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Why is “xxxx doth not a yyyy make” considered valid English?


Dazzling images do not a shining nation make

correct grammatically? To me it should be

Dazzling images do not make a shining nation.

Does the shifting of make emphasize the meaning?

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marked as duplicate by FumbleFingers, MετάEd, jwpat7, RegDwigнt Feb 6 '12 at 11:31

This question has been asked before and already has an answer. If those answers do not fully address your question, please ask a new question.

It is modeled on well-known sayings from the past. For example: Stone walls do not a prison make,/ Nor iron bars a cage; (Richard Lovelace) – GEdgar Feb 6 '12 at 2:35
up vote 1 down vote accepted

This is an example of the rhetorical device known as anastrophe.

From the Wikipedia article:

Anastrophe (from the Greek: ἀναστροφή, anastrophē, "a turning back or about") is a figure of speech in which a language's usual word order is inverted: for example, saying "smart you are" to mean "you are smart".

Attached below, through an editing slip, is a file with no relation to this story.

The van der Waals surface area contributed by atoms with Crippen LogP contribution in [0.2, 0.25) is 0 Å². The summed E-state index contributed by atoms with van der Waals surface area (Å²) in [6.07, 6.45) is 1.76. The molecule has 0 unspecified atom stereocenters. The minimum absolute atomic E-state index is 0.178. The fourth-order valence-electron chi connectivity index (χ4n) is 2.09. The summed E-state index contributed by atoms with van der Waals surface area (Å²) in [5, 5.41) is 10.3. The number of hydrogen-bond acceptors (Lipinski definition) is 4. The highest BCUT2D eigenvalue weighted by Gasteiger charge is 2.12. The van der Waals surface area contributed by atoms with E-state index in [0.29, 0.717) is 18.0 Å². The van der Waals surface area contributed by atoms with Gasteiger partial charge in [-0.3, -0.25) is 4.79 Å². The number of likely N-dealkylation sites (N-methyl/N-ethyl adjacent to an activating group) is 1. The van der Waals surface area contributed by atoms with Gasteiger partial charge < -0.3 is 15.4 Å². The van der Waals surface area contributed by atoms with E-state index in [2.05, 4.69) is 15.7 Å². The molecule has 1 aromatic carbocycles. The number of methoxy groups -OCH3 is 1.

In English, because its natural word order is settled, anastrophe emphasizes the displaced word or phrase.

So yes, it is used for emphasis.

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One swallow does not a summer make. Dazzling images do not a shining nation make - Poetry.

One swallow does not make a summer. Dazzling images do not make a shining nation. - Prose.

If we accept that in both cases we are addressing an audience that we wish to influence, the poetic versions, with their attendant pathos, exert stronger appeal. They are therefore more successful in holding the attention of the audience.

"Friends, Romans, countrymen, lend me your ears" - works along the same lines.

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